... yacht that first night to startle it with her beauty and her voice; last night, silent and stately, she had slipped through the evening like a dream; now she stood before him a dazzling creature of the morning: yesterday she was Penseroso; to-day she was Allegro; what would she be to-morrow? How sparkling, as one day followed another, her gayety was! and yet with no shallow sparkle: there was always the shadow of still depths just beyond—seasons of silence, moments of half sadness, times when he had to wonder ...
— Lippincott's Magazine of Popular Literature and Science, Vol. 15, - No. 87, March, 1875 • Various

... came running! ["Aline-Aline!"] So might Allegro have tripped it. The key rasped round, ["Aline-Aline!"] the portal drew in, and he found himself getting his first front view of Cupid, the small ...
— The Flower of the Chapdelaines • George W. Cable

... Pastoral; of the opening of another he says, 'Fate knocks at the door.' Mozart sets comic words to the mass-music of a friend, in order to mark his sense of its inaptitude for religious sentiment. All composers use phrases like Maestoso, Pomposo, Allegro, Lagrimoso, Con Fuoco, to express the general complexion of the mood their ...
— Sketches and Studies in Italy and Greece, Complete - Series I, II, and III • John Symonds

... when Handel's L'Allegro and Il Penseroso were performed at Birmingham, the passage ...
— The Jest Book - The Choicest Anecdotes and Sayings • Mark Lemon

... "but he braced himself for the conflict, and said, 'I wonder that you didn't stay a little longer while you were about it. Milton and Ben Jonson were still alive; Bacon's Novum Organum was just coming out; and in thirty or forty years you could have had L'Allegro, Il Penseroso, and Paradise Lost; Newton's Principia, too, in 1687. Perhaps these were all too serious and heavy for your national taste; still, one sometimes likes to claim things one cannot fully appreciate. And then, too, if you had once ...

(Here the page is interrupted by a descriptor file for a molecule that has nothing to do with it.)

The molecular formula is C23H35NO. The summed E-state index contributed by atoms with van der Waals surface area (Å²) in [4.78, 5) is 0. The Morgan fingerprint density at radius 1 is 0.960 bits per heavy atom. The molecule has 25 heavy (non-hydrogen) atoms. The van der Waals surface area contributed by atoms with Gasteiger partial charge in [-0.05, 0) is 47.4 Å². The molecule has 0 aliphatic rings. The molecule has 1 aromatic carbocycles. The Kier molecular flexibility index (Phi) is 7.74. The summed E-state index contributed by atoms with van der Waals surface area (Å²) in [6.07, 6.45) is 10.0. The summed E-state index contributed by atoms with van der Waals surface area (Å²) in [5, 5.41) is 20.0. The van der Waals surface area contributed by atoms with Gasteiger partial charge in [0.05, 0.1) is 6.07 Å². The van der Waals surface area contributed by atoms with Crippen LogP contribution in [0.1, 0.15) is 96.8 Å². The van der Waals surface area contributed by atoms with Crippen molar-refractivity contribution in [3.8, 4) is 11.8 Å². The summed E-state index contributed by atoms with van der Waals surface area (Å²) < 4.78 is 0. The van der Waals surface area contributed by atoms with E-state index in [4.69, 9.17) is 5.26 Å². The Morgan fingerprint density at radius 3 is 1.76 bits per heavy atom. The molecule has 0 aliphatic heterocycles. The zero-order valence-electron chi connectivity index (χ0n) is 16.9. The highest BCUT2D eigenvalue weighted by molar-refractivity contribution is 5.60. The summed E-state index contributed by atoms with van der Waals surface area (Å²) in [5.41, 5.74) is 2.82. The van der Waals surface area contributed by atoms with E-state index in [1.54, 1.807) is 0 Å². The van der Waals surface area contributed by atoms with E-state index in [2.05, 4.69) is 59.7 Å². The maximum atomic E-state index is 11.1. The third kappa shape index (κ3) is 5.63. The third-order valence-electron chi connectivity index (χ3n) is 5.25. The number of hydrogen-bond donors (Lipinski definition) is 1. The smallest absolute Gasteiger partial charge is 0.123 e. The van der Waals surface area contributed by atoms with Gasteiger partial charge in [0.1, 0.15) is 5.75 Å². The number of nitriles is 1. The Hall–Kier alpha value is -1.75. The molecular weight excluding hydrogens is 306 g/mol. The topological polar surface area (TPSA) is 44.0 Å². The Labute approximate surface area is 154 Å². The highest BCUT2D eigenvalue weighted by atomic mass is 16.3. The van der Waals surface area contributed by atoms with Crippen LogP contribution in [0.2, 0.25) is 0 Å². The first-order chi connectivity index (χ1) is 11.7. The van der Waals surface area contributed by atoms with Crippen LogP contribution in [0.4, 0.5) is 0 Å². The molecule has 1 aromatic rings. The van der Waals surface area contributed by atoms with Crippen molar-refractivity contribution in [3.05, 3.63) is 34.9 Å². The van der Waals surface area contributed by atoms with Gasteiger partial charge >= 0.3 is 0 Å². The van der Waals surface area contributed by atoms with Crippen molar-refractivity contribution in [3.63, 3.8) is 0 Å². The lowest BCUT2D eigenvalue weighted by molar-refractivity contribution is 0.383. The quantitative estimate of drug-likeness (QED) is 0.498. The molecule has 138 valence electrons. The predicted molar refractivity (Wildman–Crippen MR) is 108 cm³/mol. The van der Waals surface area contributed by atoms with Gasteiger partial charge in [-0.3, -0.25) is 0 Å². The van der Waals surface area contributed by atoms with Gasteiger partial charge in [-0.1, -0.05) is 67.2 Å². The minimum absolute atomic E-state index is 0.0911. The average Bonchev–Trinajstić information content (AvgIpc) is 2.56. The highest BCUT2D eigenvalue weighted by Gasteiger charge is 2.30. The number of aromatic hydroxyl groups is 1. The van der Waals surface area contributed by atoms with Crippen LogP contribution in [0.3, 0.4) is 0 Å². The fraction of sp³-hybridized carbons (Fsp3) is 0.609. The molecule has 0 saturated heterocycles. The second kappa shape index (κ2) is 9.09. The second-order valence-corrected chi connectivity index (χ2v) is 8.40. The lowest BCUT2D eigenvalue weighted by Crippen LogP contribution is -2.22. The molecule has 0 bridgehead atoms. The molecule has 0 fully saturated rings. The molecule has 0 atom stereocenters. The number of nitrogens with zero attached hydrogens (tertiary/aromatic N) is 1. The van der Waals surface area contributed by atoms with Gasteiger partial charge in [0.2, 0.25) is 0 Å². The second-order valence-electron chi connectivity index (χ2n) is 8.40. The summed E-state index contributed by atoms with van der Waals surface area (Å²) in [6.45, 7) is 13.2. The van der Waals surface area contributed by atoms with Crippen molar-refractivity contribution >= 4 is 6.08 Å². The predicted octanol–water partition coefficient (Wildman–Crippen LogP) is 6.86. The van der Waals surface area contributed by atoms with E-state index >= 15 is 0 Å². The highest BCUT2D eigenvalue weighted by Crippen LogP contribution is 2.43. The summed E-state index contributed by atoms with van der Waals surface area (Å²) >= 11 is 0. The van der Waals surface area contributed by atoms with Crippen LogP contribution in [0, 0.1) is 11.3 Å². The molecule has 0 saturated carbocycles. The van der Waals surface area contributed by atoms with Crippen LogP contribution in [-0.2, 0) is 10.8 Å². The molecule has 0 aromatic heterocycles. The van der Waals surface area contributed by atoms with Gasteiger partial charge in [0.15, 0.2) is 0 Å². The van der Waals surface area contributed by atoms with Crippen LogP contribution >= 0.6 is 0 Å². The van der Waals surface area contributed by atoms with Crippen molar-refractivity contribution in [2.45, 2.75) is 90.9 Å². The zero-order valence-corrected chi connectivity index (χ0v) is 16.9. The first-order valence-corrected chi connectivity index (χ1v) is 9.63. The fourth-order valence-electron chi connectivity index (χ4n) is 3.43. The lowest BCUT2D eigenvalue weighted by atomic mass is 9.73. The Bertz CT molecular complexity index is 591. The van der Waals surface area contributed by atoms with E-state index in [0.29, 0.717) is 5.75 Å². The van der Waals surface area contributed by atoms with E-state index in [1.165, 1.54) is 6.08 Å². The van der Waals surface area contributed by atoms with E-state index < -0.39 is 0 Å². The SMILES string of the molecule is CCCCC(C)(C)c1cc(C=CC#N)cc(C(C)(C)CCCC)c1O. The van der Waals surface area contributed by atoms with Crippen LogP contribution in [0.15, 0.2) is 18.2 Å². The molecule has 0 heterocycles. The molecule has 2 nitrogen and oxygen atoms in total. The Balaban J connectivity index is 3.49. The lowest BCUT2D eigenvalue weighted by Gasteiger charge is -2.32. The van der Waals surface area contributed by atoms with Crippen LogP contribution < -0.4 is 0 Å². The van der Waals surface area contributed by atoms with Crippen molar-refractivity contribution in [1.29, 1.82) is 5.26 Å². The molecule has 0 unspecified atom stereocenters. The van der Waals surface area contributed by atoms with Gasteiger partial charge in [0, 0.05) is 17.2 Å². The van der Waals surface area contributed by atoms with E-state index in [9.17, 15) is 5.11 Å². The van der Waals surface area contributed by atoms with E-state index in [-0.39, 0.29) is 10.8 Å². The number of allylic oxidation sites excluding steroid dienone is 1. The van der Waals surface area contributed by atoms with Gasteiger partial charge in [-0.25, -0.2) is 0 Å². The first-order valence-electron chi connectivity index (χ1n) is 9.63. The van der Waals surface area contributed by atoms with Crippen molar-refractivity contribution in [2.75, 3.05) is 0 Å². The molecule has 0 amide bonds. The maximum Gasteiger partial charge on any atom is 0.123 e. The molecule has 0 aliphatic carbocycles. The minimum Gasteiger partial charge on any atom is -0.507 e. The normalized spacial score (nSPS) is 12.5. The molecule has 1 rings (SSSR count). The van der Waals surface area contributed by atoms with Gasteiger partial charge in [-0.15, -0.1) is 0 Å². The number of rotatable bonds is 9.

— Penelope's Progress - Being Such Extracts from the Commonplace Book of Penelope Hamilton As Relate to Her Experiences in Scotland • Kate Douglas Smith Wiggin

... 44), "Ode on Music, written at Philadelphia, by a young gentleman of seventeen, on his beginning to learn the harpsichord." In the following month Hopkinson contributed two poems in imitation of Milton, "L'Allegro" and "Il Penseroso," the first dedicated to B. C—w, Esq. (Benjamin Chew), under whom the author studied law, and the latter a tribute of affection to ...
— The Philadelphia Magazines and their Contributors 1741-1850 • Albert Smyth

... the adagio, with a yielding theme Through which the violas flow soft as in a dream, While horns and mild bassoons are heard In tender tune, that seems to float Like an enchanted boat Upon the downward-gliding stream, Toward the allegro's wide, bright sea Of dancing, glittering, blending tone, Where every instrument is sounding free, And harps like wedding-chimes are rung, and trumpets blown Around the barque of love That sweeps, with smiling skies ...
— Music and Other Poems • Henry van Dyke

... Grieg played his own Concerto in A minor, after his own manner; it was a revelation." Another wrote; "The Concerto is very beautiful. The dreamy charm of the opening movement, the long-drawn sweetness of the Adagio, the graceful, fairy music of the final Allegro—all this went straight to the hearts of the audience. Grieg as a conductor gave equal satisfaction. It is to be hoped the greatest representative of 'old Norway' will come amongst ...
— The World's Great Men of Music - Story-Lives of Master Musicians • Harriette Brower

... stirred me much more than the first; the music chosen was loftier and stronger. It was the quartet in D minor of Mozart, and the quartet in C major of Beethoven, separated by a Spohr concerto. This last, vivid, and brilliant as a whole, has fire in the allegro, feeling in the adagio, and elegance in the finale, but it is the product of one fine gift in a mediocre personality. With the two others you are at once in contact with genius; you are admitted to the secrets of two great souls. Mozart stands for inward ...
— Amiel's Journal • Mrs. Humphry Ward